The $2000 Eye

One of the biggest problems with our healthcare system, as David Goldhill has relentlessly argued, is that the incentive system is completely messed up. Almost all the economic forces in healthcare push us toward more expense for less return. Insurance insulates people from cost, the government shells out money with little concern for its use and so the pressure to push costs back down — a pressure that exists in every other industry — is mostly absent. Most people don’t even know how much their healthcare costs, let alone what cheap alternatives might be available.

Example:

The two drugs have been declared equivalently miraculous. Tested side by side in six major trials, both prevent blindness in a common old-age affliction. Biologically, they are cousins. They’re even made by the same company.

But one holds a clear price advantage.

Avastin costs about $50 per injection.

Lucentis costs about $2,000 per injection.

Doctors choose the more expensive drug more than half a million times every year, a choice that costs the Medicare program, the largest single customer, an extra $1 billion or more annually.

The WaPo, being the WaPo, blames this on greedy drug companies and kickbacks paid to doctors. Certainly, that plays a role. But it’s part of a bigger problem with Medicare which is that they simply don’t give a damn about costs. No, that’s not quite correct. The have set up elaborate schemes to try to control costs by setting prices and either freezing or lowering those prices over the last thirty years. What they have no control over, however, is people who obey the rules but use them to game or defraud the system.

Here’s me, back in 2009, pointing out that Medicare’s much-vaunted “efficiency” is, in fact, a giant load of crap:

Second, Medicare saves money because they have, arguably, too little administration. Decisions about what to pay for are handed down from the bureaucrats. I know — I’ve worked for years to get a hearing with an Administrative Law Judge on whether or not Medicare was going to pay for something. But if the Medicare rulers have decreed that something will or will not be paid for, there is usually no argument. And Medicare often cuts checks with little regard to whether those checks are going to actual services that have actually been rendered. If you’re an honest doctor, you get screwed by low Medicare fees. If you’re a crooked doctor, you can do fine.

But don’t believe me. I wouldn’t. Believe the CBO (PDF), which noted that Medicare has very few cost controls. Believe Obama, who has claimed Medicare is subject to $60 billion a year in fraud (a number I find unbelievable, frankly). Believe recent testimony that Medicare needs to increase the money spent on claims review by a factor of 10-20 to cut fraud.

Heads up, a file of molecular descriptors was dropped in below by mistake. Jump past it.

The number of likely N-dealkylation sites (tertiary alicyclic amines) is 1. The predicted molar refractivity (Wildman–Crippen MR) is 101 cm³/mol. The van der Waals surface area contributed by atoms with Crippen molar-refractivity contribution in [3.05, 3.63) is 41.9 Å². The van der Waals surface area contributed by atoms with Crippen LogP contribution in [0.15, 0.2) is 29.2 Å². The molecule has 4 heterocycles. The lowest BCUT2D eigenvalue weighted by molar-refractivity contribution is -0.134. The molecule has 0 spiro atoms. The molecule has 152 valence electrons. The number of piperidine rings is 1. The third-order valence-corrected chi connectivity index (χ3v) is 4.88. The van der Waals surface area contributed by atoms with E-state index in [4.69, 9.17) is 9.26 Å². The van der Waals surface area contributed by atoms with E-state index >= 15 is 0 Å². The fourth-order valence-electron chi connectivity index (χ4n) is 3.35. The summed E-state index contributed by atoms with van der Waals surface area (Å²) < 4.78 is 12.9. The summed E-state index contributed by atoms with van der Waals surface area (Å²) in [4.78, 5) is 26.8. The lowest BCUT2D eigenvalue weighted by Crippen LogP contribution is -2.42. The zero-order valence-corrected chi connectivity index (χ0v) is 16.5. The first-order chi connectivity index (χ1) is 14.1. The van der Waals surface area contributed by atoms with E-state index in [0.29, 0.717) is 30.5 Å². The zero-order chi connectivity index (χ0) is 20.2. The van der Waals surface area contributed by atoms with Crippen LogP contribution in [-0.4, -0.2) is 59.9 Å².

This isn’t fraud, but it’s in an adjacent boat. The Medicare administrators — who are actually private insurance companies — just cut checks. Whether the check is for $2000 or $50 doesn’t matter. They get the claim, they process the claim. I won’t say this sort of thing doesn’t happen with private insurance companies. But they are known to try to avoid it by encouraging the use of generics and cheaper drugs. The private insurance companies, when their own money is at stake, tend to be a bit more circumspect. When it’s Medicare’s money? Meh.

Keep this story in mind. This is unlikely to be an isolated incident. As more and more of us are swept into the glories of Medicare and Medicaid, the press may actually start doing their job and look into these bogus claims that our government-run insurance agencies are so very efficient. And once they open up that can of worms, it’s going to get very ugly very fast.

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  1. AlexInCT

    The evidence that anything government touches ceases to be economically viable is so prevalent that it baffles me more people don’t get it.

    Take for example the automotive industry and government mandated changes. The first back up camera systems cost tens of thousands of dollars, and only that top of the line vehicles could have them at first. Nobody else could afford such luxury items. But the people buying the first ones made it viable to try and reduce costs to sell more. a decade later these same systems cost about $4K each and were very common extra accessories. But then the government went and passed a law making these back up camera systems obligatory a decade later (that would be 2014) in all vehicles. During that decade the cost to make these cameras has not moved by much. It has remained at around $4k, despite the fact that innovations came about that could have allowed more quality for lower prices, but even when they were picked up prices didn’t budge. Why should manufacturers reduce the cost of their product when government all but guaranteed they would be able to push them even when the customer was getting a bad deal (less value for their cash)?

    People like to call these event the law of unintended consequences. I disagree. It is only unintended or unseen if you are a fucking retard that thinks government coercion, directly or inderectly, actually is a good thing. Anyoen that still thinks healthcare costs are not out of control primarily because of regulation, government meddling and the horrible inefficiency of government bureacracies, is a moron. But progressives go stupid as soon as the word profits get uttered. They are willing to suffer, and even put others lives in jeopardy, to deny someone the ability to make profits. When it comes to healthcare this irrational behavior goes to the extreme. The whole thing just reeks of emotional insanity.

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